Liam. Around this time, the band released a new single Fishing
for the Shoal with a tribute to Bobby Kennedy called Bobby
on the "B" side.
In late 1968, Gerry announced the
band was moving from it's country and western roots to a more pop
sound. They added an 18 year old drummer, Terry McCoy from Limerick
and made some changes to the lineup. In an interview
with Ken Stewart in the March 1, issue of Spotlight, Gerry told
Ken, "Our manager, Pat Creighton, thought some new faces would be an
improvement, so we had a reshuffle recently. Now its like
starting all over again. The band has taken a more flexible
approach. We play more chart material than we used to."
An article in Spotlight on April 26th, 1969 reported
that Paraic Potter had rejoined the Ohio and another in early 1969
said Walter Lynch was now on drums and Teddy McCoy was the new
keyboard player. Obviously line-up changes were becoming an issue
for the band.
In October, 1970, the band
performed entries in the Castlebar Song Contest, one of which, One
Step From Nowhere, won the pop section of the contest. Written by
John Lavery, the band recorded the song in Belfast and released
In the early 1970's interest in
the band seemed to wane but they became very active in the Castlebar
song contest with Gerry both singing entries and having success
with a few of his own songs. In October 1974, an apology appeared in
the Southern Star newspaper for the non-appearance of the
Ohio Showband in Skibbereen Town Hall on September 29th and we could
find no further adverts for the band that year.
In September, 1974, Galway was
playing Dublin in the All-Ireland GAA final and there were two
records released supporting the Dubs. In response, Gerry released a
single called Galway Boys Hurrah. In newspaper articles at
the time, the record was reported to have been written by Jimmy
Higgins with backing provided by the Ohio Showband. On October 12th,
1974, a report appeared in the Tuam Herald that "due to the
success of Galway Boys Hurrah, Gerry Cronin has decided to change
the name of his band from the Ohio to the Galwaymen."
We are unsure what happened around
this time as even though the Ohio name was dropped, we also think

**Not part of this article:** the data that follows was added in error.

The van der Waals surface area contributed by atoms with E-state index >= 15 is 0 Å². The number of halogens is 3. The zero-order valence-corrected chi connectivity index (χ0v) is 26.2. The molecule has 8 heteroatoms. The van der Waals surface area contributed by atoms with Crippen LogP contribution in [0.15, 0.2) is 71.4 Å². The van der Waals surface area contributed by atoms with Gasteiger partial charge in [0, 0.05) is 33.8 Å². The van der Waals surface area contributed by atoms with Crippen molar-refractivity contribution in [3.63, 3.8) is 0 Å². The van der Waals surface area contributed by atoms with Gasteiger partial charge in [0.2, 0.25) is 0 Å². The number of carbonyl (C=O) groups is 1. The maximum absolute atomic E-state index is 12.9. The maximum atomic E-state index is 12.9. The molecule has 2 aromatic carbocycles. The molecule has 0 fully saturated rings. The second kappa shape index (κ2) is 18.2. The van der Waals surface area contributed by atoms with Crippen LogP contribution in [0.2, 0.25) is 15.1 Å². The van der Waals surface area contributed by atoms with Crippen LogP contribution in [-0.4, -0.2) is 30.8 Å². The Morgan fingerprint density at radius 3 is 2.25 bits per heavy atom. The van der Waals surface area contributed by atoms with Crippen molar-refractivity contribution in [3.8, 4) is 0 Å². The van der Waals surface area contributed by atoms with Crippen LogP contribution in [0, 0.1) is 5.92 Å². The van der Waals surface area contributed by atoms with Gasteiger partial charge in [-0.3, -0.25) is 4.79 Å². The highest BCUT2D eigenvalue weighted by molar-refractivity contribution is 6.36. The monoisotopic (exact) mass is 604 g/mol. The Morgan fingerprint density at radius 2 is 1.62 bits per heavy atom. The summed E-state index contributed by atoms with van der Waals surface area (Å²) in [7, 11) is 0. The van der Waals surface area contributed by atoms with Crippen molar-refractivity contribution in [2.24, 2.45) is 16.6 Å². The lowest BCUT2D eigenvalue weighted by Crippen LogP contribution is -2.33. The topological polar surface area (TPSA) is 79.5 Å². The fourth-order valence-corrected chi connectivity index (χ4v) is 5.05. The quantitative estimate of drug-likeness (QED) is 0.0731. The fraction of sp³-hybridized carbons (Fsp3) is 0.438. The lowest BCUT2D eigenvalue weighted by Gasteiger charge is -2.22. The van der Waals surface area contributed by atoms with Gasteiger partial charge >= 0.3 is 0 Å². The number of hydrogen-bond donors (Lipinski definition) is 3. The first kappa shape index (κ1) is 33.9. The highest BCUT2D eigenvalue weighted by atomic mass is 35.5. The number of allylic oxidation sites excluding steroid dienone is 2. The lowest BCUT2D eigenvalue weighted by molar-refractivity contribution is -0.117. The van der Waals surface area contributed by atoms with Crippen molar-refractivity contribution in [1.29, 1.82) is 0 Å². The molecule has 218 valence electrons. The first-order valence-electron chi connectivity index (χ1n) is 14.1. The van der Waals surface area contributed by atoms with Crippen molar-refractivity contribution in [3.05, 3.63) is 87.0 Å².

the Galwaymen were a smaller outfit (possibly over time) as even
though they initially played the big ballrooms, they eventually were
playing lounge bars. By 1975, Gerry was even advertising himself as
a singer for wedding ceremonies and receptions. As far as we can
tell, the Galwaymen stayed on the road from about 1975-1978.
In 1978, Gerry formed a new band
called the Cronin Family which featured himself and five of
his children aged from 19 down to 12. The band's line-up was: Gerry (vocals), Geraldine (19 - keyboards), David
(18 - guitar), Jacqueline (accordion), Derek (15 - bass) and Paul (12
- drums). The family group were winners at the Musek 78 festival in Tralee
and they released a new single, Don't Know Why I Love You
in July 1979.
On September 6th, 1980, an advert
appeared in the Nenagh Guardian newspaper for the Friary
Castle Ballroom in Nenagh with music being provided by Anna
McGoldrick who would be accompanied by "Ireland's leading family
band, The Cronin 7." We're not sure who was added to the lineup. At
the same time, Geraldine Cronin was a contestant in the Galway Rose
competition and was described as a singer with the "New" Ohio
Showband so we're not sure if this wasn't just a new name for the
Cronin Family band.
In April, 1983 an article in the
Tuam Herald reported that the band had been attacked after playing a
gig in Castlederg, Co. Tyrone by a "gang of thugs." Although the
girl singers in the band, Jackie and Laverne Cronin were unhurt, the
report said guitarist Peter Creighton had to receive medical
attention. We found one more advert for the Ohio Showband playing in
O'Meara's Lounge in Ballincurra, Co. Cork on August 1st, 1983.
This is actually the last report
we have found for the Ohio Showband. Sadly the next reference to the
band occurred in 1988 when on April 3rd, 1988 Gerry died of a heart
attack in Galway, he was in his late 40's.